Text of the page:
SewerRatz is offline   Reply With Quote
Old 08-05-2009, 06:14 AM   #6
Member
 
Join Date: Aug 2009
Location: Handyman Alley, GA
Posts: 64

View DaveClinch's Photo Album My Photos
Default

I deal with on occasion the small 50 gallon Grease traps that can be mounted above ground either beside the sink or under the sink. That application is identical to this one. They def need to be set up for easy cleaning but there is nothing to them.
DaveClinch is offline   Reply With Quote
Old 08-08-2009, 02:31 PM   #7
Senior Member
 
stillaround's Avatar
 
Join Date: Mar 2009
Location: Florida
Posts: 5,101

View stillaround's Photo Album My Photos
Default

Most build outs here in the 2 counties close by are pushing 1000 gallon. Just did a little ceazars that 2 years ago allowed a 50 lb under the 3 comp sink --not now. And the specs have changed to put hand wash sinks into the grease line. They still work with you here though. A chinese restaurant that had and under sink one was forced to put in a 1000 gal. The city line was showing excessive grease.
stillaround is online now   Reply With Quote
Old 08-08-2009, 06:30 PM   #8
Plumbing Contractor
 
ESPinc's Avatar
 
Join Date: Jul 2009
Location: West Central Florida
Posts: 737

View ESPinc's Photo Album My Photos
Default

The counties I work in are cracking down on the restaurants. Just did a Ruby Tuesdays, the place been in business for almost 10yrs with a 1000gal capacity tank. Have to bring them up to 4000capacity. The formula they use here is:

Seats x Gallons of waste per seat x Hours of operation/12 x Load factor

Load factor( Interstate Highway 2.00, Other Freeways 2.50, Recreational 1.25, Main Highway 1.00, Other highway .75)

For other than private sewage disposal systems reduce gallon values by 25%




Example:


225 seats x 25 x 11/12(.92) x 1 = 5175 gallon capacity


It was on public sewer so 25% deduct (1294gal) so their tank capacity had to be 3881 gal capacity. We ended up installing 3 1000 gal tanks in the parking lot.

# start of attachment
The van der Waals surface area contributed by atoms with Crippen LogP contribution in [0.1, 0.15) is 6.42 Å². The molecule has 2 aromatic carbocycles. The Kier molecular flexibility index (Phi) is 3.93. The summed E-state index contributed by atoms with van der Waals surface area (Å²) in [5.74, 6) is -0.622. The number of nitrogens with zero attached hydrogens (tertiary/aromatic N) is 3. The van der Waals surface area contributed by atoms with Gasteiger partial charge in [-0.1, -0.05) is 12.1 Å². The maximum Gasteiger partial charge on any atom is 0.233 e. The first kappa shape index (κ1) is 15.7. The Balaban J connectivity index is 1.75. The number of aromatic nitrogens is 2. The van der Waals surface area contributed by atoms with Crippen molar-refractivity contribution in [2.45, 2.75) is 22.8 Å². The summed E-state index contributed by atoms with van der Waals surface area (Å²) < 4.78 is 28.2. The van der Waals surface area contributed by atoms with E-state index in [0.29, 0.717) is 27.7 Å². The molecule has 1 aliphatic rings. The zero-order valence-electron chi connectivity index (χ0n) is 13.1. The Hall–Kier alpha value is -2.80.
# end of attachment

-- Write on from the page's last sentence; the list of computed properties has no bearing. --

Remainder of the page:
We are working on another place( In business under 4yrs) right now that needs an additional 4500 gallons,already pulled the permit to help the guy from being fined daily, this guy is pissed and fighting, can't say I blame him as the city that approved the 1500gal.(what he has now) about 4 years old, says it does not meet code and they are in the process of shutting him down. It is a mess!!
ESPinc is offline   Reply With Quote
Old 08-08-2009, 07:55 PM   #9
Member
 
That One Guy's Avatar
 
Join Date: Sep 2008
Location: Washington State
Posts: 65

View That One Guy's Photo Album My Photos
Default

Size it according to your code and fixture units like already mentioned. Also your local authorities may have other guidlines you may have to follow.

Ive done a few large grease interceptors complete with inspection ports, new building sewer, etc. The city plays a major role in the requirments though since they are the authority having jurisdiction blah blah blah.
__________________
Quality Doesn't Cost, It Pay's
That One Guy is offline   Reply With Quote
Old 08-09-2009, 04:36 PM   #10
Member
 
Join Date: Aug 2009
Location: Handyman Alley, GA
Posts: 64

View DaveClinch's Photo Album My Photos
Default

Some counties in Georgia require a in-ground 1000+ Gallon Grease Trap running from any dept that generates grease, while other counties only require a grease trap of any size to be installed. Small above ground, or big in-ground, doesnt matter. Whenever we add them what we do is always dictated by the county code. Ive seen some stores have both, which causes a lot fo grease related problems very quickly if the traps arent maintained to the letter.
DaveClinch is offline   Reply With Quote
Reply

Thread Tools
Display Modes

Posting Rules
You may not post new threads
You may not post replies
You may not post attachments
You may not edit your posts

BB code is On
Smilies are On
[IMG] code is On
HTML code is Off
Trackbacks are Off
Pingbacks are Off
Refbacks are Off


Similar Threads
Thread Thread Starter Forum Replies Last Post
Trenchless Sewer Install para1 Plumbing Tools and Equipment 14 02-02-2010 07:49 AM
Under counter WH install Protech Plumbing Pictures 62 05-10-2009 10:25 PM
Double tankless install WestCoastPlumber Plumbing Pictures 32 01-12-2009 11:28 PM
Grease Trap Location Kyle181 Commercial Plumbing 6 12-03-2008 06:01 PM
Grease Traps Plumbus General Plumbing Discussion 1 08-25-2008 07:11 PM


All times are GMT -4. The time now is 09:28 PM.


Copyright 2000-2014 Escalate Media LP. All Rights Reserved
Our Pro Sites Network
ContractorTalk.com | DrywallTalk.com | ElectricianTalk.com | HVACSite.com | PaintTalk.com | RoofingTalk.com

Search Engine Optimization by vBSEO 3.6.1